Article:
Wednesday, February 21


Short Story: I Know When She Stopped Loving Me

by James Noah

I noticed when she stopped looking at me like she used to.

She used to look at me like I was the most amazing person to walk this earth. Her words, not mine. Then she started looking at me without emotion. If she looked at me at all.

I noticed when her laughs became few and far between, sounding extremely forced when she happened to do so.

She used to laugh at everything. Me, our cats, our favorite TV shows, she used to be the happiest person ever.

Then she only laughed when texting someone on her phone, and I knew that person wasn’t me, because I was sitting on the couch with her.

And for the first time in five years, we weren't touching.

I noticed when she started going out more and staying home less.

She used to curl up on the couch to read Stephen King novels and drink cheap wine while Modern Family played in the background as I fiddled with my computer.

Those were our evenings, and she used to say that this was her favorite part of the day. Then she started going out more, with “co-workers” she once called dipshits, and “old college friends” she'd lost touch with.

I noticed when she started staying late after work supposedly working extra hours when she used to be the type who would climb out the window or pretend to be giving birth just to leave work early.

I noticed when we stopped having sex.

She used to be fun, experimental and spontaneous, and now she was putting off sex as much as possible, faking her orgasms whenever we did it. She isn't as great of an actress as she thinks she is.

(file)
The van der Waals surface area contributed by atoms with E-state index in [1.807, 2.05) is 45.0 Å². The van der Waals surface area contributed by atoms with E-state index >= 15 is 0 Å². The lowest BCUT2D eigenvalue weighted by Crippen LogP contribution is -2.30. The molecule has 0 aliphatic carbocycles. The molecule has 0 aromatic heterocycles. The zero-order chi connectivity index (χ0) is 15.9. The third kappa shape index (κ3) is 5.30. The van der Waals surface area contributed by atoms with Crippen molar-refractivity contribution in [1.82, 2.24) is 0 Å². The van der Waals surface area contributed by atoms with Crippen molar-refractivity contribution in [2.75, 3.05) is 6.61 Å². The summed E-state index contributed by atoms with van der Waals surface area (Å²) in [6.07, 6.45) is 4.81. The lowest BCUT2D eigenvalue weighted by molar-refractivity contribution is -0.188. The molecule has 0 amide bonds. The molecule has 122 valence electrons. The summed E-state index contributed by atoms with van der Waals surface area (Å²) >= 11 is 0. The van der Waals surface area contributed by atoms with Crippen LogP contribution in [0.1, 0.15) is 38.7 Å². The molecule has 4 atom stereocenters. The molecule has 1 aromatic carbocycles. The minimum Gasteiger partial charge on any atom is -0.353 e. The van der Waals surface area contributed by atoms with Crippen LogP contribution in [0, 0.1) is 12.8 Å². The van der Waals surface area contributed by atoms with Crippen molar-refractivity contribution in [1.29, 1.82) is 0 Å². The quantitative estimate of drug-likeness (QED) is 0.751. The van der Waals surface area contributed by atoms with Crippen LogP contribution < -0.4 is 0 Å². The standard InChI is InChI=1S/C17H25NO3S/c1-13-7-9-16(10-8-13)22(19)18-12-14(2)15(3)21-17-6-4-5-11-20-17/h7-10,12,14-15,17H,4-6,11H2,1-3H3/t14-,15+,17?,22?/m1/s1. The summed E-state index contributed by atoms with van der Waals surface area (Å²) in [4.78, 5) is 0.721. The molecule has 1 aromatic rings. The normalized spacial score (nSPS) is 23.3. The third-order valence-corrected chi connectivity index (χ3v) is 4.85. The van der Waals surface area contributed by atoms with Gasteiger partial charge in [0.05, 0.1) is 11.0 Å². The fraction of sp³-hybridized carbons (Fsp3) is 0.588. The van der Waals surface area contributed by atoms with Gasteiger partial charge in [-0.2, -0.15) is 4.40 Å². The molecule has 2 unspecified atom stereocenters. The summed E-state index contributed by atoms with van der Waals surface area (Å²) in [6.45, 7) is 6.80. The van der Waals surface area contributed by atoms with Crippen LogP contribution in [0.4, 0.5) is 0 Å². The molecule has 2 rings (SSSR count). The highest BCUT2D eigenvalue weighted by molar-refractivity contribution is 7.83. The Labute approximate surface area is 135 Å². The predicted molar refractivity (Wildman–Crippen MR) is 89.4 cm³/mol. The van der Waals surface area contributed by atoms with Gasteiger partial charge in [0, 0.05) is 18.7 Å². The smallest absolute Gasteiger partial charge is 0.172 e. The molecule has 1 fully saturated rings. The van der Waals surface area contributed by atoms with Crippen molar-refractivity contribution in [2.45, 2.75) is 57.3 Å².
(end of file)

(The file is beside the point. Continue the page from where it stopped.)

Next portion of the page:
I noticed when she came home smelling of another man’s cologne, wearing her “cousin Todd’s” jacket.

But I knew that Todd still dressed like a hipster and not like an Armani model, and that Todd’s clothing was several sizes smaller.

I knew that that jacket was anyone's but Todd's.

I noticed when she had new expensive clothing and new expensive jewelry, saying she went shopping with Laura and that her brother Chris gave her an early Christmas present.

Chris couldn't afford a gold necklace or diamond earrings. Laura’s fashion sense consisted solely of Forever 21 and Urban Outfitters, none of which sell the cashmere sweaters that she always used to call “posh and overrated.”

I noticed when one day all her stuff was gone and she left our apartment, leaving me a voicemail apologizing and saying that she knew that I knew.

I noticed that she was happier without me when I saw her in a café just weeks later, all smiles and bubbly.

I noticed that she wasn't as happy as she seemed when I saw her the next month crying as she crossed the street.

I was walking home from work, and she might not have known that I'd seen her.

I noticed that she had a diamond ring on her finger a year after she left me, when we were grabbing coffee together.

She’s engaged, she told me.

But her eyes didn't sparkle like they used to when she texted him while sitting on my couch.

There wasn't a fond smile when she told me about him.

When she said, “His name is Emmett, and he’s pretty nice.”

I noticed something must be wrong when she called me one night and asked if she could come over.

That she misses me.


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